It seemed like the appointments were on-going. I was also dealing with the feeling of going from a healthy, normal 40-year-old woman, to a science experiment of sorts. Blood draws, being poked and examined. More tests were scheduled – a biopsy, more blood work, meetings with a nurse to discuss chemotherapy, meetings to look at wigs, appointments with a genetic counselor. It all seemed very urgent, but the whole process also moved slowly. I wanted the cancer out now. I wanted surgery right away. I didn’t understand the magnitude of what was really going on inside my body.

The initial diagnosis, low-grade serous carcinoma stage 3c. The biopsy results showed two possible types of cancer.  On September 20, 2017 I had a full radical hysterectomy, debulking, plus a diaphragm reconstruction due to the cancer fusing my liver and diaphragm together. Additionally, I received Hyperthermic Intraperitoneal Chemotherapy (HIPEC) which is a highly concentrated, heated chemotherapy treatment that is delivered directly to the abdomen during surgery. Unlike systemic chemotherapy delivery, which circulates throughout the body, HIPEC delivers chemotherapy directly to cancer cells in the abdomen. The doctors said I would be in the hospital for a week. I went home in four days (because, like I said, I’m busy). I received five more rounds of chemo and finished treatment January 2018.

For me, once I had a plan and knew where we were going, things became routine for me. One of the hardest parts is all of the unknowns. I remember being so frustrated with my doctor, at times, because I would ask questions about my long-term prognosis and he would tell me, we don’t know. How long did I have this? Where did it come from? The answers I hoped to get from genetic testing came up with nothing. I felt like, if at least they could say yes it is in your DNA, then I would have an answer. Even my type of cancer seemed to change through my diagnosis – I went from low grade to a high grade.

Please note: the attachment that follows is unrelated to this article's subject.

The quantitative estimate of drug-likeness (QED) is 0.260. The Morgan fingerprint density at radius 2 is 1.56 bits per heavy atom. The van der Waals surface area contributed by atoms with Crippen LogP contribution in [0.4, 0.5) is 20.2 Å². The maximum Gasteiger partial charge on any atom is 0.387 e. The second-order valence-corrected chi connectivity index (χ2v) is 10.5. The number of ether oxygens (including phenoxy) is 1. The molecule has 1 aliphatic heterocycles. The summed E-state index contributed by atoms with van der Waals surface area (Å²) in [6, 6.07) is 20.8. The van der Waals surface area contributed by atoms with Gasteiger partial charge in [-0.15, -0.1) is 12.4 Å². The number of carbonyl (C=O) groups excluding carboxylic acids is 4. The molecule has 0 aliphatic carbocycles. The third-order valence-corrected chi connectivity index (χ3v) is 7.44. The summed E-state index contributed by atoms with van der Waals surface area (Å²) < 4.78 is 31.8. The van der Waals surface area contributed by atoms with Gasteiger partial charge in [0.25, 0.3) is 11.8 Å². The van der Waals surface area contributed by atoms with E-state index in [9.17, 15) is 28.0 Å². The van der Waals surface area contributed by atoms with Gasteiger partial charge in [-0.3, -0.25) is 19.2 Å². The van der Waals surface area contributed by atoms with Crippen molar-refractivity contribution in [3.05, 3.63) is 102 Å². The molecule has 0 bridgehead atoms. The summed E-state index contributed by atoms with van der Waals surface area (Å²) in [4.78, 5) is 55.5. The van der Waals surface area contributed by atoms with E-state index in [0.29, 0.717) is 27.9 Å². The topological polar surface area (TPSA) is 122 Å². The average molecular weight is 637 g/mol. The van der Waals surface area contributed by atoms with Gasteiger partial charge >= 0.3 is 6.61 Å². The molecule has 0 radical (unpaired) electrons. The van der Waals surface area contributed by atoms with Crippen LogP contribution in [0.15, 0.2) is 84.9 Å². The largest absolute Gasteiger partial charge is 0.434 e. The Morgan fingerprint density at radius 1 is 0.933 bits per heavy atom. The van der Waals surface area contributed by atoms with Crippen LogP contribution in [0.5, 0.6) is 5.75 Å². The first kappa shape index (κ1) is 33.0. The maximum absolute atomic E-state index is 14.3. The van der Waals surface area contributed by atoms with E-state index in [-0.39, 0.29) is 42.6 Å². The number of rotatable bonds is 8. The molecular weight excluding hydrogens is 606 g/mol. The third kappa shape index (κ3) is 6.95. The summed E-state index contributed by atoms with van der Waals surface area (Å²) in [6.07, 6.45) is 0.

As I was blessed with an extremely easy time going through chemo and surgery my daughter forgot I even had cancer at times. My husband, on the other hand, became an online expert in medical terms, survival rates, treatments, shots, pain medications, and all of the other not so wonderful things that come with the territory of going through cancer with someone you love.

One year later and I find myself dealing with symptoms similar to PTSD. When treatment is over, you are sent back into the world as if nothing happened. Your hair starts growing back, and as you start healing, you now have time to reflect on everything. For me, it is as if I just ran this endurance cross country race, I’ve crossed the finish line, rang the bell and had the celebration. Now, I’m left staring at a scar that goes from the top of my belly all the way down to above my pubic area. I am physically tired and mentally exhausted. Every six months I go back to get my blood drawn and walk through the doors to the office, where a year ago, I was a regular. I can no longer wash my hands when I go to the office because the soap makes me nauseous. I associate the smell with the memories of receiving chemotherapy. When I get my blood drawn, I no longer have my spot, the one in the corner by the window, where most of the sunlight would pour in during the early morning hours. Now another woman sits in that same chair, hooked up to drugs that will hopefully save her life as well.

Too often, I hear stories from women who ignored the subtle symptoms or when they did finally get an appointment with the doctor, the doctor dismissed the signs. Several women with similar symptoms to mine have asked for a CA-125 blood test only to be told they are too young, or made to feel crazy for asking or even questioning the doctors authority. Patients already feel vulnerable sitting on a table in a small sterile room speaking to someone who probably has more education then they do. My message to medical professionals when dealing with patients is this: listen and ask questions, try to truly understand. Do they really know their family history, are they really telling you everything. Don’t be dismissive if someone is there, it is likely they have been suffering for quite awhile by the time they end up speaking with you. You could have chosen any career path, and I thank you for dedicating your life to this field. You may have many patients over the course of your career, they will probably all blend together at some point, however, you will have forever changed someone’s life.